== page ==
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    Friday
    Aug242012

    Use Theme to Guide Your Story

    Stories are “…one of the primary sculpting forces of individuals and societies,” says Jonathan Gottschall in his new book The Storytelling Animal: How Stories Make Us Human.

    What gives stories their power lies below the surface. There is the level involving what the characters do and say as the events of the story’s plot unfold. But the deeper thematic level that poses the question, “So what?” explores the insights about life and the human condition a reader may draw from what’s happening on the surface. Whether your book is fiction or nonfiction, developing its theme is at least as important as planning its storyline.

    In fiction you may create events to demonstrate a particular lesson to be learned or truth to be understood. Genre fiction often dictates the book’s theme. A mystery must present the quest for justice. A romance must explore the search for true love. But what elevates a book to a more literary level is the nature of the theme its author chooses to explore.

    Let’s examine the different direction in which thematic considerations carried three of our greatest novelists in writing about post-apocalyptic events. Cormac McCarthy won the 2006 Pulitzer Prize for The Road. It’s the story of a father and son traveling through a world devastated by an unnamed cataclysm. The events of their journey reflect a counterpoint between the son's compassion and empathy and the father’s focus on self-interest and survival. But ultimately it is a story of love and trust between the father and son which allows the boy to survive against all odds and offers a hint of the possibility of renewal. Margaret Atwood in The Year of the Flood deals with a world tumbling toward catastrophe resulting from climate change and genetic experiments gone awry. Her focus is upon the kinds of values and people that might offer the hope of redemption from the biological disaster. Colson Whitehead in Zone One writes about a world in which an unnamed plague has turned most of the populace into zombies. Despite the pop cultural reference to zombies, Whitehead explores a serious theme, the ways in which our society seeks to impose meaning on the void. But he finds that there is no meaning. As Whitehead's hero quips, “Hope is a gateway drug, don’t do it.”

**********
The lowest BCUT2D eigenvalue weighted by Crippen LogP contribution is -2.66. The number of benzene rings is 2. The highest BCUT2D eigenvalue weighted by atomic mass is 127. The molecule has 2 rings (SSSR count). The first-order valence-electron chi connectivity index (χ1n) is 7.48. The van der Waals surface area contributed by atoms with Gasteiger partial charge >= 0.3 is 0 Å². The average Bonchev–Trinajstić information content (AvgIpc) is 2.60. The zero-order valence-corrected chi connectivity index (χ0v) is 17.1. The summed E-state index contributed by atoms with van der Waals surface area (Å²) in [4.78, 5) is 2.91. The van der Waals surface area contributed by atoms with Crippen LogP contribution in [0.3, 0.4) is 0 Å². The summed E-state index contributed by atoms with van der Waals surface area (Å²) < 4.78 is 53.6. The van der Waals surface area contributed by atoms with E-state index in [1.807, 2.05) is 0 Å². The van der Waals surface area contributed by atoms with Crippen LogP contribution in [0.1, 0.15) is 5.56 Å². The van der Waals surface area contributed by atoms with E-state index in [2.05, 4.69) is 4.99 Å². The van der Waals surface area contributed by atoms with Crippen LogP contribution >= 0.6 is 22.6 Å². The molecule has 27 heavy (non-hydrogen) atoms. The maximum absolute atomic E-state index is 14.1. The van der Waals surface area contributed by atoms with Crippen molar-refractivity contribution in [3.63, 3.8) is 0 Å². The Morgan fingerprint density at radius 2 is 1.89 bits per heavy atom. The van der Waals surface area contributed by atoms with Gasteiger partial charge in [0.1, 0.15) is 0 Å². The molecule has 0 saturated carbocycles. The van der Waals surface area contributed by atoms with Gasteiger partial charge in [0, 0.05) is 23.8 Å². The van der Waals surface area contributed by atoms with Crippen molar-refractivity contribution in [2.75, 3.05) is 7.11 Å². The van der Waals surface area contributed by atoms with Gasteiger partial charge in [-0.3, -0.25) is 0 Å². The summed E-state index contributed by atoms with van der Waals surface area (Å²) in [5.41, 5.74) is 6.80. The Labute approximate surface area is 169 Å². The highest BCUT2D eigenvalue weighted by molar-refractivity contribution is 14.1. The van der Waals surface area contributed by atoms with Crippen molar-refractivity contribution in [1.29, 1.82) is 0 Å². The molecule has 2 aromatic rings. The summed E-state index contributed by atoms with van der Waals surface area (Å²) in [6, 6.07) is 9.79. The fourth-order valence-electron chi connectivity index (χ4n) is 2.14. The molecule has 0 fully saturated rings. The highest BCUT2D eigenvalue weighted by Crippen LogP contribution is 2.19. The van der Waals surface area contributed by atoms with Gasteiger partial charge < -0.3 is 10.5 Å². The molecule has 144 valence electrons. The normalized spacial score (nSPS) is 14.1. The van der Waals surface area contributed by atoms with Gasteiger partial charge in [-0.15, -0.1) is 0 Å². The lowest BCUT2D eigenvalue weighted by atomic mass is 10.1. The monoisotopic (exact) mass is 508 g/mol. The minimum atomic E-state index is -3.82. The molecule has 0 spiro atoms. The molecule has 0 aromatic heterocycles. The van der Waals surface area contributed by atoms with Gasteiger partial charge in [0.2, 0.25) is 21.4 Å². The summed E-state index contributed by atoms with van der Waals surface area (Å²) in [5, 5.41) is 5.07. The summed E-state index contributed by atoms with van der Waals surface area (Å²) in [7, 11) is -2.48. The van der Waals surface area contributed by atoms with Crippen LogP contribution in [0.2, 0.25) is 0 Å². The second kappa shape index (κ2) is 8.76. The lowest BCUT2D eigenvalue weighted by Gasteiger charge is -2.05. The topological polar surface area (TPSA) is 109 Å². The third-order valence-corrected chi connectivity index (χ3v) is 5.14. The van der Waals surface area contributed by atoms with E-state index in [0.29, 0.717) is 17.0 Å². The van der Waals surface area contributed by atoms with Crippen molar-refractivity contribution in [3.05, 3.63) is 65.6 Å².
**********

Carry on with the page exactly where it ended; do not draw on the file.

If the novelist can create events to develop a theme, the nonfiction writer must discover the theme which emerges from events which have already transpired. What insight is to be drawn or lesson learned from those events? As in fiction this can take author’s in vastly different directions. Joan Didion lost both her husband, novelist John Gregory Dunne, and her daughter within a year of each other. She explores mortality in two books The Year of Magical Thinking and Blue Nights in which she comes to realize that there is nothing to mitigate the loss of her loved ones which must simply be accepted as part of the natural order of things. From the same starting point – coming to terms with mortality - novelist Paul Auster created a new memoir Winter Journal. "Perhaps it is just as well," Auster writes, "to put aside your stories for now and try to examine what it has felt like to live inside this body from the first day you can remember being alive until this one." The result is "[a] catalogue of sensory data. What one might call a phenomenology of breathing."

    In planning your book you need to recognize the importance of getting to the deeper level of theme and letting it shape the way you actually tell your story.

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